This book about how to make smart food choices has fundamentally changed me for the better. Nestle goes aisle by aisle, addressing common food questions and providing researched, nuanced and well-reasoned answers. From where does all that food at the grocery store come? Is the food industry held accountable to do the right thing for consumers? What do health claims on foods really mean? Is organic better? Is soy safe? Butter or margarine? Bottled or tap water? Wild or farm fish? Are whole grains ...more
I hated to add this to my Couldn't Finish shelf because it is a well-written book, but holy cow, is it depressing (at least to me). I got to page 209 when I realized I just couldn't do it. I have to say What To Eat is almost a deceptive title. The content is incredibly well-researched and she is very clear about why you should eat some stuff. She's an engaging and intelligent writer and she doesn't get pedantic about the whole organic v non-organic or any other food topic du jour. The content do ...more
This book was very informative. It not only provided information for making good nutritional choices, it also provided insight into the societal factors that determine food policy.

I was most surprised to hear how often the government is willing to compromise public health in favor of keeping large food producers and agribusiness happy. On page 149, Nestle states the the USDA's primary function is to "promote sales of American food commodities". Page 162 details how the USDA was unwilling to pro
Nov 09, 2009 Emily rated it 4 of 5 stars
Shelves: 2007
Some months ago I read Michael Pollan's book, The Omnivore's Dilemma, which, along with other things I've read, provides fairly compelling arguments against blithely eating the same foods I have been.

The main problem with Pollan's book is that it makes the reader want to act, but provides almost no advice. Conveniently, Marion Nestle, an NYU nutrition professor, has written a book that is actually called What to Eat , and it recently came out in paperback.

The book is divided into chapters lik
(I'm marking this book as "read" with the caveat that I will probably always be reading it and will never completely finish it.)

I LOVE THIS BOOK. Marion Nestle is rather fantastic. It is logical, accessible and informative without being preachy and long winded.

Despite what you might infer from the title, this book does not really tell you "what to eat." Instead, Nestle goes through the supermarket and explains why things are where they are, why they look the way they do, and who is responsible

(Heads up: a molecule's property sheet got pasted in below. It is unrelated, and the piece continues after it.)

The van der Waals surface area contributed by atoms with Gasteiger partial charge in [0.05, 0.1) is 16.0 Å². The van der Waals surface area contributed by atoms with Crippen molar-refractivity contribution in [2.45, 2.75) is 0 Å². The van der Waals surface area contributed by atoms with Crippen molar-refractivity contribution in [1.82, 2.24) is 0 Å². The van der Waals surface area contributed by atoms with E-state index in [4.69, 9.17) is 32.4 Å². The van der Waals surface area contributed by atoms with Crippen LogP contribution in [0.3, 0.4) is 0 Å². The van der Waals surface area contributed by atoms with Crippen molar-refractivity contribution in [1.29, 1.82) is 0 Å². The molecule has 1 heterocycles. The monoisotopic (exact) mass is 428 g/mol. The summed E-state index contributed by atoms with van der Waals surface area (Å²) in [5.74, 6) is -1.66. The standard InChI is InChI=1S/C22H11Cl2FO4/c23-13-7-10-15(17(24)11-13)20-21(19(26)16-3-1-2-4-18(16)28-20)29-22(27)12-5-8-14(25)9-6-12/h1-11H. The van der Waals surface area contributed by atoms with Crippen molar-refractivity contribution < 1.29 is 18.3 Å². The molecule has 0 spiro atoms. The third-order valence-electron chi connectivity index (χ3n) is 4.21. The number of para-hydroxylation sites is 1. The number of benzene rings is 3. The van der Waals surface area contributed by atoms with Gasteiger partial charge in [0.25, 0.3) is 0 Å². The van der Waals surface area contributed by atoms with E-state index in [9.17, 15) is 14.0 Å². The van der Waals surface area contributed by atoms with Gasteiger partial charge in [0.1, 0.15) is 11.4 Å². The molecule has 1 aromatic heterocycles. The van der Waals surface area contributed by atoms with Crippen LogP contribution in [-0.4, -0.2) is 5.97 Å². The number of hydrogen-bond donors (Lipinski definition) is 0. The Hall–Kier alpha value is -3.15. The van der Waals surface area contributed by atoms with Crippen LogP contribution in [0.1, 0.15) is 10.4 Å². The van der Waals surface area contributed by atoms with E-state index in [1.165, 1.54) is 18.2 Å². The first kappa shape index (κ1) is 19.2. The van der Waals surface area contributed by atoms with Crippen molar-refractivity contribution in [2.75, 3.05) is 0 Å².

I really enjoyed this book, but it did take me a while to get through it. And I feel like I need to read it again because there are so many facts to remember. I wish I had a better memory because I really enjoyed the scientific explanations about many of the topics in this book.

I do remember that milk in NYC requires a shorter expiration date than most of the rest of the U.S. I never thought about this before, but Nestle explains how difficult it is for delivery trucks to park and deliver milk
Kelly Cooke
I read a lot about food and this is the best book about food I've ever read.

I love Marion Nestle and her frequent comments in the media always catch my eye. She's so reasonable and scientifically-minded, an inspiring consumer advocate, and seems to truly love food. In this book, she takes the reader on a tour of a grocery, aisle-by-aisle, stopping to calmly explain the controversy and research in each. While she is opinionated, she also appears to be free from the agendas that seem to weigh dow
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“BASICS OF DIET AND HEALTH The basic principles of good diets are so simple that I can summarize them in just ten words: eat less, move more, eat lots of fruits and vegetables. For additional clarification, a five-word modifier helps: go easy on junk foods.” 1 likes
“You get a lot more calories for the price of hamburgers and french fries than you do for carrots, not least because the government subsidizes the production of corn and soybeans, the basis of cheap corn sweeteners and vegetable oil.” 0 likes